“Co-led the task force that redesigned the incentive bonus plan for a disgruntled New Products Innovation Team. The new program was well-received with a 92% satisfaction rate among the key talent, improved their retention by 21% and contributed to launch to three new breakthrough products in one year.”

These are REAL, quantifiable and measurable VALUE ADDED achievements!

These are also the EXACT kinds of clear accomplishments that will enhance your attractiveness to recruiters and increase your financial worth in the marketplace.

If you’re able to add these types of powerful statements to your resume every six months or so, you’ll go way beyond the tired old “value added” buzzword — and you won’t have a problem earning more in HR, because opportunities will find you!

Additionally, you’ll build lifelong employability, promotability and relevance in the marketplace.

Try it.


I’d welcome your feedback. Please add your comments below by clicking HERE.


Want to discover EVEN MORE ways to build your value and win BIG in Human Resources right where you are, then check out: WINNING BIG IN HR: 100+ Powerful Strategies For Accomplishing Great Results Faster & Getting Your Clients To Rave About You As A Human Resources Professional!

For more details, go HERE. 

Want to see even more powerful examples of how to capture “value added” statements on your resume, check out:  HR RESUME SECRETS:  How to Create An Irresistible Human Resources Resume That Will Open Doors, Wow Hiring Managers & Get You Interviews!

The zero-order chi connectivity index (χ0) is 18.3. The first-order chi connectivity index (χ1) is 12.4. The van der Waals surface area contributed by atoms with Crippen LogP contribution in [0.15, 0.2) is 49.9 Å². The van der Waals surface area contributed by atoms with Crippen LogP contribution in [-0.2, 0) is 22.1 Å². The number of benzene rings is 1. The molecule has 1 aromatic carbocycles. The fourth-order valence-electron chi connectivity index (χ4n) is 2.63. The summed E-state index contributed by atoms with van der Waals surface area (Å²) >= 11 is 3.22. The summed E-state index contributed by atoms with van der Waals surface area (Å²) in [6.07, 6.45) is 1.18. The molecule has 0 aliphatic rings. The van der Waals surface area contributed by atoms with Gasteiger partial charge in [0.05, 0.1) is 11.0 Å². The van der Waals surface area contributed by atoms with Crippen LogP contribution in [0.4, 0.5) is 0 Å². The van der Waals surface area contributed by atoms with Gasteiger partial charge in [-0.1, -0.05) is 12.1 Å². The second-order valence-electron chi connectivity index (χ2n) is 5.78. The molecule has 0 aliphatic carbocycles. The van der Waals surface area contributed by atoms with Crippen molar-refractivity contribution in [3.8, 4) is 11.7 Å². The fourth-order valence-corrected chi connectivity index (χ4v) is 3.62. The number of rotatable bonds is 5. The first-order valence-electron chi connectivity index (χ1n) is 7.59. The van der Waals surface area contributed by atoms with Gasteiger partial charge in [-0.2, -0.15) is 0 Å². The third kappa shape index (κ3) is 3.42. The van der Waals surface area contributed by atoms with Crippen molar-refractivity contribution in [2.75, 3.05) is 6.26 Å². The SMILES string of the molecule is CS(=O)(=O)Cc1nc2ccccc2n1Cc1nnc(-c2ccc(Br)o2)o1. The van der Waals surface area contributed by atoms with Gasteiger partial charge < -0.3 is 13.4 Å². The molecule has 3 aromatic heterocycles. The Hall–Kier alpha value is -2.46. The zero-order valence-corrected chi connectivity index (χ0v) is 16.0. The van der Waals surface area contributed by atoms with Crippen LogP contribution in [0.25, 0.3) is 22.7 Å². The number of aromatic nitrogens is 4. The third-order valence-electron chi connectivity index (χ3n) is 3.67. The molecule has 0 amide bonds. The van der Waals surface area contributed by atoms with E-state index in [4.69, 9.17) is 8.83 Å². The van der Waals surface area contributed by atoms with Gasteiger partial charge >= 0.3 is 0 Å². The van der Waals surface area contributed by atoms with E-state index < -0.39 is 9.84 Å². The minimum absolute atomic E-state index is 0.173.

About the Author: Alan Collins is Founder of Success in HR, Inc. and the author of a variety of best selling HR books. He was formerly Vice President – Human Resources at PepsiCo where he led HR initiatives for their Quaker Oats, Gatorade and Tropicana businesses.

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6 Responses to “How HR’s Most Misunderstood Buzzword Can Jack Up Your Income & Promotability”

  1. AL Gayle Says:

    Alan, I’ve been receiving your HR information for a number of years when I was in the Army. I just completed my degree in HR and studying for HR certification. My biggest obstacle now is getting into an actual HR position with the federal government, whom I currently work for. After numerous job submissions, I’m hearing the reason for non-selection is not enough HR experience. Good thing is they recognize my HR experience. I’m exploring ways to increase HR experience to fill those gaps. Thanks for everything.

  2. Alan Says:

    Hi AL. Thank you for your service and congrats on getting your degree in HR. Wish you much success in getting your certification. Thrilled you’ve found the articles of value. Be well.

  3. Joe Koyon Says:

    Think of value in literal financial terms – what activities or problems in people functions are costing money? How can you make them cost less (or, even better, nothing)?

    It can be simple – resolving an employee issue prevents a supervisor from taking time away from core duties to write up an employee. That’s the employee’s time plus the supervisor’s time added back to the business.

  4. Alan Says:

    Spot on! Excellent insight and examples, Joe. Thinking value in literal financial terms is even more powerful. Thanks much for sharing your wisdom and experience. Be well.

  5. Lorne Bailen Says:

    Hi Alan

    Your guidance on adding value hits the nail on the head! Too many HR people are unable to really articulate core values to the organizations and end up doing compliance speeches-an unvalued commodity for the senior leadership team. Your three keystones of ‘solve’, ‘provide’ and ‘help’ are great for both consulting HR practitioners as well as organizational HR team members.

  6. Alan Says:

    Hi Lorne, great perspectives! Especially like the way you summarized the keystones as: solve, provide and help. Hadn’t thought about them that way. Thanks much for sharing your wisdom. Be well.